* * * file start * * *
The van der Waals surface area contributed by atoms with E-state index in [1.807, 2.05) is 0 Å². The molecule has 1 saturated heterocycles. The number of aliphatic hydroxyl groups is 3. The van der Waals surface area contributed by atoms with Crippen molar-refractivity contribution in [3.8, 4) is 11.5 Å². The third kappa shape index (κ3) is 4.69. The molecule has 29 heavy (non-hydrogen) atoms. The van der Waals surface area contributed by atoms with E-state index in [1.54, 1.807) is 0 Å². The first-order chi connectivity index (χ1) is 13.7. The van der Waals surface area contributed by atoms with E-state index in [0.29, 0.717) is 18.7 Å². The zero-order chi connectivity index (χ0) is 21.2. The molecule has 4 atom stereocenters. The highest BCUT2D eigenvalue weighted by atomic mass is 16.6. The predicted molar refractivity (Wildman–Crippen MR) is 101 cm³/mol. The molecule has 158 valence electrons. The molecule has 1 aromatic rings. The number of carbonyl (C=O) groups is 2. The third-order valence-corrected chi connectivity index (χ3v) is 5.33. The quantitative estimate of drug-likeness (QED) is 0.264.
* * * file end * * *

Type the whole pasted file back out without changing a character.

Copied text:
The van der Waals surface area contributed by atoms with E-state index in [1.807, 2.05) is 0 Å². The molecule has 1 saturated heterocycles. The number of aliphatic hydroxyl groups is 3. The van der Waals surface area contributed by atoms with Crippen molar-refractivity contribution in [3.8, 4) is 11.5 Å². The third kappa shape index (κ3) is 4.69. The molecule has 29 heavy (non-hydrogen) atoms. The van der Waals surface area contributed by atoms with E-state index in [1.54, 1.807) is 0 Å². The first-order chi connectivity index (χ1) is 13.7. The van der Waals surface area contributed by atoms with E-state index in [0.29, 0.717) is 18.7 Å². The zero-order chi connectivity index (χ0) is 21.2. The molecule has 4 atom stereocenters. The highest BCUT2D eigenvalue weighted by atomic mass is 16.6. The predicted molar refractivity (Wildman–Crippen MR) is 101 cm³/mol. The molecule has 158 valence electrons. The molecule has 1 aromatic rings. The number of carbonyl (C=O) groups is 2. The third-order valence-corrected chi connectivity index (χ3v) is 5.33. The quantitative estimate of drug-likeness (QED) is 0.264.